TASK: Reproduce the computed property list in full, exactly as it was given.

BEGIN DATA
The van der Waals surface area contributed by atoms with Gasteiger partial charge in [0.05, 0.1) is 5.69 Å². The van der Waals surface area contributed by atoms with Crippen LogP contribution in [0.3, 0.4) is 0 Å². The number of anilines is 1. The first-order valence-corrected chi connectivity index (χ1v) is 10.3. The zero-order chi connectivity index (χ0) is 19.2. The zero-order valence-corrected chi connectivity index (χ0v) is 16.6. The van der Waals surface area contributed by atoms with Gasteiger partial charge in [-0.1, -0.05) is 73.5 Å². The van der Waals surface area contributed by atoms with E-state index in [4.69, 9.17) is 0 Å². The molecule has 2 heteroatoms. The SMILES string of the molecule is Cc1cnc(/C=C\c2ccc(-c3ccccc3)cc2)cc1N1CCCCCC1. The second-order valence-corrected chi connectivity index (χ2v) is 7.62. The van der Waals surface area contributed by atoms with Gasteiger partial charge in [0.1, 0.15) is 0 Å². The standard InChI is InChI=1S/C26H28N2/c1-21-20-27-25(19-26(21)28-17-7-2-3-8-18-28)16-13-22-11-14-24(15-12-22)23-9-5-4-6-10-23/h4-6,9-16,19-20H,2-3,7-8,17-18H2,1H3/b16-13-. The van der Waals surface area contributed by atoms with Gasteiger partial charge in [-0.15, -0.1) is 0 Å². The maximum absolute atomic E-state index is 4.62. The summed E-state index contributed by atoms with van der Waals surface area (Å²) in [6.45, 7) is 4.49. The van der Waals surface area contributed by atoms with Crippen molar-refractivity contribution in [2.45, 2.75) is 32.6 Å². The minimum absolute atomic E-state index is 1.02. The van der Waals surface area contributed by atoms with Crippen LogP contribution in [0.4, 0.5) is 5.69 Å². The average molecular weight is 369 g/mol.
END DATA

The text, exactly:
The van der Waals surface area contributed by atoms with Gasteiger partial charge in [0.05, 0.1) is 5.69 Å². The van der Waals surface area contributed by atoms with Crippen LogP contribution in [0.3, 0.4) is 0 Å². The number of anilines is 1. The first-order valence-corrected chi connectivity index (χ1v) is 10.3. The zero-order chi connectivity index (χ0) is 19.2. The zero-order valence-corrected chi connectivity index (χ0v) is 16.6. The van der Waals surface area contributed by atoms with Gasteiger partial charge in [-0.1, -0.05) is 73.5 Å². The van der Waals surface area contributed by atoms with E-state index in [4.69, 9.17) is 0 Å². The molecule has 2 heteroatoms. The SMILES string of the molecule is Cc1cnc(/C=C\c2ccc(-c3ccccc3)cc2)cc1N1CCCCCC1. The second-order valence-corrected chi connectivity index (χ2v) is 7.62. The van der Waals surface area contributed by atoms with Gasteiger partial charge in [0.1, 0.15) is 0 Å². The standard InChI is InChI=1S/C26H28N2/c1-21-20-27-25(19-26(21)28-17-7-2-3-8-18-28)16-13-22-11-14-24(15-12-22)23-9-5-4-6-10-23/h4-6,9-16,19-20H,2-3,7-8,17-18H2,1H3/b16-13-. The van der Waals surface area contributed by atoms with Gasteiger partial charge in [-0.15, -0.1) is 0 Å². The maximum absolute atomic E-state index is 4.62. The summed E-state index contributed by atoms with van der Waals surface area (Å²) in [6.45, 7) is 4.49. The van der Waals surface area contributed by atoms with Crippen molar-refractivity contribution in [2.45, 2.75) is 32.6 Å². The minimum absolute atomic E-state index is 1.02. The van der Waals surface area contributed by atoms with Crippen LogP contribution in [0.4, 0.5) is 5.69 Å². The average molecular weight is 369 g/mol.